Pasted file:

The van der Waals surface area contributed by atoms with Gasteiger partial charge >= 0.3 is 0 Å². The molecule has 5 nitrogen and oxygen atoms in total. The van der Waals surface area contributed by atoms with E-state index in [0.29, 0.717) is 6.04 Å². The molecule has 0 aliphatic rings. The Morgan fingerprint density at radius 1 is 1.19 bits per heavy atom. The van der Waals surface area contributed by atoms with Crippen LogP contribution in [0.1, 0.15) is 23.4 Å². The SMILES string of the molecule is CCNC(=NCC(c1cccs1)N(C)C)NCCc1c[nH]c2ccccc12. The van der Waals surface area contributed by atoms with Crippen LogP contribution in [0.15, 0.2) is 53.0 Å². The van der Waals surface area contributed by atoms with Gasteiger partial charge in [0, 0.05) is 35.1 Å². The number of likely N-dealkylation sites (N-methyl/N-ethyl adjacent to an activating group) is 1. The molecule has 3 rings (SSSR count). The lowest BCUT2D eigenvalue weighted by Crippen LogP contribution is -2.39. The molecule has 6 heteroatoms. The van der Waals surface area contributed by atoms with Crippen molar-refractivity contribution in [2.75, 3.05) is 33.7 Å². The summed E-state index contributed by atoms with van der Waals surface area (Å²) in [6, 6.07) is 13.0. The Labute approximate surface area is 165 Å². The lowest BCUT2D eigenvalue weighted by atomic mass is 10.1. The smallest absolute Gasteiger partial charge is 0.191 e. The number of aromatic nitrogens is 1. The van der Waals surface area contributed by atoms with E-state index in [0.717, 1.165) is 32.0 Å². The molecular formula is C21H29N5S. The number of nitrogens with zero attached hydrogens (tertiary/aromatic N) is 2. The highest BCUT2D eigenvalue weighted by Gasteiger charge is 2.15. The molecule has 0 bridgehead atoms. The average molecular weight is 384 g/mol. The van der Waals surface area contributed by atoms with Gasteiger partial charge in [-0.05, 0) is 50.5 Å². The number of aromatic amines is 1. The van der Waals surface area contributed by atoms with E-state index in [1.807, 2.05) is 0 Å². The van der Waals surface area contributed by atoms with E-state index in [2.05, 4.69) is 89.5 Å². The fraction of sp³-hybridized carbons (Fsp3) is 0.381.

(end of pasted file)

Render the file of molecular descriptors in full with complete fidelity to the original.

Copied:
The van der Waals surface area contributed by atoms with Gasteiger partial charge >= 0.3 is 0 Å². The molecule has 5 nitrogen and oxygen atoms in total. The van der Waals surface area contributed by atoms with E-state index in [0.29, 0.717) is 6.04 Å². The molecule has 0 aliphatic rings. The Morgan fingerprint density at radius 1 is 1.19 bits per heavy atom. The van der Waals surface area contributed by atoms with Crippen LogP contribution in [0.1, 0.15) is 23.4 Å². The SMILES string of the molecule is CCNC(=NCC(c1cccs1)N(C)C)NCCc1c[nH]c2ccccc12. The van der Waals surface area contributed by atoms with Crippen LogP contribution in [0.15, 0.2) is 53.0 Å². The van der Waals surface area contributed by atoms with Gasteiger partial charge in [0, 0.05) is 35.1 Å². The number of likely N-dealkylation sites (N-methyl/N-ethyl adjacent to an activating group) is 1. The molecule has 3 rings (SSSR count). The lowest BCUT2D eigenvalue weighted by Crippen LogP contribution is -2.39. The molecule has 6 heteroatoms. The van der Waals surface area contributed by atoms with Crippen molar-refractivity contribution in [2.75, 3.05) is 33.7 Å². The summed E-state index contributed by atoms with van der Waals surface area (Å²) in [6, 6.07) is 13.0. The Labute approximate surface area is 165 Å². The lowest BCUT2D eigenvalue weighted by atomic mass is 10.1. The smallest absolute Gasteiger partial charge is 0.191 e. The number of aromatic nitrogens is 1. The van der Waals surface area contributed by atoms with E-state index in [0.717, 1.165) is 32.0 Å². The molecular formula is C21H29N5S. The number of nitrogens with zero attached hydrogens (tertiary/aromatic N) is 2. The highest BCUT2D eigenvalue weighted by Gasteiger charge is 2.15. The molecule has 0 bridgehead atoms. The average molecular weight is 384 g/mol. The van der Waals surface area contributed by atoms with Gasteiger partial charge in [-0.05, 0) is 50.5 Å². The number of aromatic amines is 1. The van der Waals surface area contributed by atoms with E-state index in [1.807, 2.05) is 0 Å². The van der Waals surface area contributed by atoms with E-state index in [2.05, 4.69) is 89.5 Å². The fraction of sp³-hybridized carbons (Fsp3) is 0.381.